Mable Ota's Otousan
"Maybe I should feel some anger or bitterness towards the government, because if the evacuation had not happened, then the tragedies in my life wouldn't have occurred."
Mabel Ota father died because of insufficient care. Later while still in the internment camp her father fell ill because of his diabetes. She tried to tell the doctors but they said his illness was not caused by diabetes. They sent him to the hospital and then later died. Doctors confirmed it was from his diabetes.
"My father who was at Gila was a diabetic and so in our family we never had desserts because diabetics are not supposed to have a lot of starch or sweets...When we lived at the camp, the diet at he beginning was really terrible-just starches, whatever they could ship in, and hardly and vegetables or fruits. On meal I think there were nothing but bread, potatoes, spaghetti, and macaroni."
"The food I'm sure was related to my father's death but you see they didn't diagnose it correctly. They put him in the hospital...I went back and she said, "'They said it's not diabetes."' And so I went to see him and they said he was suffering from melancholia...my father was there and was given shock treatments, but he was only there six weeks and then the doctor called the camp and said, "Come, your father is going to pass away." We got to see him before he died; and when I talked to the doctor the next day he said,"'He didn't really have melancholia. It was brought on by his diabetes."'The camp had only given him a urine test. They had not given him a blood analysis test, you see, and the urine test would come out okay...So he went through all that for nothing."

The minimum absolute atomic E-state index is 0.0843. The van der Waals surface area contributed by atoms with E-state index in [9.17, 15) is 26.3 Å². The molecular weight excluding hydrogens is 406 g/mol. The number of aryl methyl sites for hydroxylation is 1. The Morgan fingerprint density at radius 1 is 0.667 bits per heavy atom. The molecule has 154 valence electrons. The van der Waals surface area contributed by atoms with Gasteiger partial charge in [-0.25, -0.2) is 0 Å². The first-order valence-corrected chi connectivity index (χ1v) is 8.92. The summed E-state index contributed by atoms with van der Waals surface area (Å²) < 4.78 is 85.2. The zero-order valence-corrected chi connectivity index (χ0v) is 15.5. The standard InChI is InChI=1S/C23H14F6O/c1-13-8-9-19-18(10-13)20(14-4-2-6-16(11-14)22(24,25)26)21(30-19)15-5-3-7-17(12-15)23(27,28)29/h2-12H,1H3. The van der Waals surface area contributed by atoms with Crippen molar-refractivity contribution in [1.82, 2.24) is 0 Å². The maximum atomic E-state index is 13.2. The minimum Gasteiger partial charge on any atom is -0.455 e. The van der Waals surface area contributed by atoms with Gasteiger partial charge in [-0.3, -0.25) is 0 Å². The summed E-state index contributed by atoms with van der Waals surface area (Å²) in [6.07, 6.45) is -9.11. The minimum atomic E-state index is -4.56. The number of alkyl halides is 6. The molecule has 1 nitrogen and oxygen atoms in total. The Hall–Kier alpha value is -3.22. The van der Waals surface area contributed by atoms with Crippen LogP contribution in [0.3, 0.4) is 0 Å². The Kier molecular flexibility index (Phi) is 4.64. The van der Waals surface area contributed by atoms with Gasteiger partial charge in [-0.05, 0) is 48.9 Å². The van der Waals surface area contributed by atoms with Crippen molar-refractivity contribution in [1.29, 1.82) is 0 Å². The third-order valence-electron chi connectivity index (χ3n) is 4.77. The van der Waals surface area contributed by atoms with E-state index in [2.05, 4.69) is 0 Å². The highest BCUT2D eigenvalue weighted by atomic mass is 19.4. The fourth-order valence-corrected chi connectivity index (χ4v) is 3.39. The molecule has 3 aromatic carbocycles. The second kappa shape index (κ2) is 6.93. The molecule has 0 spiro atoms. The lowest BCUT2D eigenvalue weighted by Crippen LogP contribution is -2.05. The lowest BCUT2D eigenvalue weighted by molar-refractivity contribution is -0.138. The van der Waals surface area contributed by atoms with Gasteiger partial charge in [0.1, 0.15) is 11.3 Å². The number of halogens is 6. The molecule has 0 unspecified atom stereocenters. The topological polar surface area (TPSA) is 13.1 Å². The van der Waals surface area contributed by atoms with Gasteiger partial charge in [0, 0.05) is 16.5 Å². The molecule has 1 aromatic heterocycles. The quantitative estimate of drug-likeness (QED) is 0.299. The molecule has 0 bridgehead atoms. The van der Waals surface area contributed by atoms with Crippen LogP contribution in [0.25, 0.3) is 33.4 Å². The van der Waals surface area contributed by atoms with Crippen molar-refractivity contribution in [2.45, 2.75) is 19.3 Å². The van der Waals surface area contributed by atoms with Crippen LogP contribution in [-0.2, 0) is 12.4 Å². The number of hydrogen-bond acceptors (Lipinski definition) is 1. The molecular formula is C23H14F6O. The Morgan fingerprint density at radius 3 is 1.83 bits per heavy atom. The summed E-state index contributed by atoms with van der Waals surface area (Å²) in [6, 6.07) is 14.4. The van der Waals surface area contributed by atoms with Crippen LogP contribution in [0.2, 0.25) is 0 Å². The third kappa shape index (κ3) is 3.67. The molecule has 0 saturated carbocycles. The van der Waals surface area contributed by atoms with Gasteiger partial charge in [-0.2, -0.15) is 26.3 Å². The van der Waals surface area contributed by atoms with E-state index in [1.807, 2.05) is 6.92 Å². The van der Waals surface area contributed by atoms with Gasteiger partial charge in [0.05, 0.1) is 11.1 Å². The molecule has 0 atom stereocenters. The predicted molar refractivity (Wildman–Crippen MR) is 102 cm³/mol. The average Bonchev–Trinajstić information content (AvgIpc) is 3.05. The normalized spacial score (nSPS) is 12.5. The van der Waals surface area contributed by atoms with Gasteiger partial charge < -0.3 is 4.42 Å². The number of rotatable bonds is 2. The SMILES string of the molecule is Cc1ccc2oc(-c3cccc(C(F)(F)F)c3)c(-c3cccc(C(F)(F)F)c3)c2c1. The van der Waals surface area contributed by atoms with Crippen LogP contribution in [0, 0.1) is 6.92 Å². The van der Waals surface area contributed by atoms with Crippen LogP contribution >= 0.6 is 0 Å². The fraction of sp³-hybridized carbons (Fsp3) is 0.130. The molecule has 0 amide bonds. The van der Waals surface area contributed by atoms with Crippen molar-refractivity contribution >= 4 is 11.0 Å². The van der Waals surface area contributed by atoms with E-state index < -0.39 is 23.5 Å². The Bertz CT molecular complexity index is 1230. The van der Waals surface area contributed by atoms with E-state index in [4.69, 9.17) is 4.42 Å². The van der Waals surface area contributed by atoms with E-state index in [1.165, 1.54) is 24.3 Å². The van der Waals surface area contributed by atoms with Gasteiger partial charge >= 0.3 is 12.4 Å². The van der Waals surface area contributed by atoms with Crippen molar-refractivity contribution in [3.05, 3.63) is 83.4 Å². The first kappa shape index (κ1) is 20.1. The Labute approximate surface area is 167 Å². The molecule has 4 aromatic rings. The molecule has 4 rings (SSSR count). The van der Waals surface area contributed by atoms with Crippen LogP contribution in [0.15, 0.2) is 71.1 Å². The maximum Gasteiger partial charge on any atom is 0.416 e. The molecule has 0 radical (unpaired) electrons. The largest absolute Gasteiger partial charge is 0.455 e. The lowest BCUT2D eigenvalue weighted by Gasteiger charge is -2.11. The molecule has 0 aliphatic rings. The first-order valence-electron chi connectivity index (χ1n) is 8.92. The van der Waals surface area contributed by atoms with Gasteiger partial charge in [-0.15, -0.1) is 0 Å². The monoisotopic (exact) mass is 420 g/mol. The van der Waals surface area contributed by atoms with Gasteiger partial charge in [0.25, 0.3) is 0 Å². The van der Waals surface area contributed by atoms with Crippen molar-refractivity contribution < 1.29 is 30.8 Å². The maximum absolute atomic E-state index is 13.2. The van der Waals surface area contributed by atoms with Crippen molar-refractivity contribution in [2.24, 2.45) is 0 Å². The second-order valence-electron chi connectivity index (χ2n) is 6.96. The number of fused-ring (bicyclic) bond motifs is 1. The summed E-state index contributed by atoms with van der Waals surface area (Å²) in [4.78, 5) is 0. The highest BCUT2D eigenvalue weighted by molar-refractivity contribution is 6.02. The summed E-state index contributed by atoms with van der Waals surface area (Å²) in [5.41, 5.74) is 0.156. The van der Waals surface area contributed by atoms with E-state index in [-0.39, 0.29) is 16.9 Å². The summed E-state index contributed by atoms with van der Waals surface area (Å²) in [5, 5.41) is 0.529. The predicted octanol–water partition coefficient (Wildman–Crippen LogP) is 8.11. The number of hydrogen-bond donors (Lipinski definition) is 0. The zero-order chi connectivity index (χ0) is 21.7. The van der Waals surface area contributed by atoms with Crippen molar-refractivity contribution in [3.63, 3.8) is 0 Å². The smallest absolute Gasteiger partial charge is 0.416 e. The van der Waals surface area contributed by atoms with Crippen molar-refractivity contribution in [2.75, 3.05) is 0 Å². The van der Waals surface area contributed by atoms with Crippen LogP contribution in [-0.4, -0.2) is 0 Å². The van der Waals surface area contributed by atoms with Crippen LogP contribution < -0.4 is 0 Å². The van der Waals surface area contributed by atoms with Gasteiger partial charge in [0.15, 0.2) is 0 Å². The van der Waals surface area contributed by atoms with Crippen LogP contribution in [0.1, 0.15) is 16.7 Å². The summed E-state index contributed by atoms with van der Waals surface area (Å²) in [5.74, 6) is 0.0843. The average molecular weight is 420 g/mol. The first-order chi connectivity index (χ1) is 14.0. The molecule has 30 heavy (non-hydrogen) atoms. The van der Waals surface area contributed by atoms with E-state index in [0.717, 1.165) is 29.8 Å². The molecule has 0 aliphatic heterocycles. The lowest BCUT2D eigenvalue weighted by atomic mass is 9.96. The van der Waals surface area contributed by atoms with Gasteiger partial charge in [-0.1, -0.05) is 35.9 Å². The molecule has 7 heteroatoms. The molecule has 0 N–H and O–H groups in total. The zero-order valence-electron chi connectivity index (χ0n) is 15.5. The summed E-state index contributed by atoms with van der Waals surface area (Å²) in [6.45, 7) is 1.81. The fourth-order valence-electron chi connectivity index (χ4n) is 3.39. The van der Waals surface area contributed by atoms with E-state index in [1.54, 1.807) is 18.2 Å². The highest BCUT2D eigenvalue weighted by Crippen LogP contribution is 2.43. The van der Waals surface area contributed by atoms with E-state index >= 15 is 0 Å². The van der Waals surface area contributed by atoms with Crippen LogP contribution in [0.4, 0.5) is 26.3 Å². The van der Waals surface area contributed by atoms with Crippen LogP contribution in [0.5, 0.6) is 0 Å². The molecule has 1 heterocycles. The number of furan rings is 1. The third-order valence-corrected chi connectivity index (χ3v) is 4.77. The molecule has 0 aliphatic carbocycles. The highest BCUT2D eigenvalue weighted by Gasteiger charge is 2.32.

"I think the government was very wrong. This is why, although it is very painful subject, I decided that I need to tell my story so that this kind of things won't happen again. If people don't tell, no on will know the kinds of things that happened to loyal American citizens." (Inada 175-177)
Mabel Ota had experience her right being taken away and watched as her family member rights were violated as well. However she again felt her responsibility was to tell her story. So that people will know how loyal Americans were treated.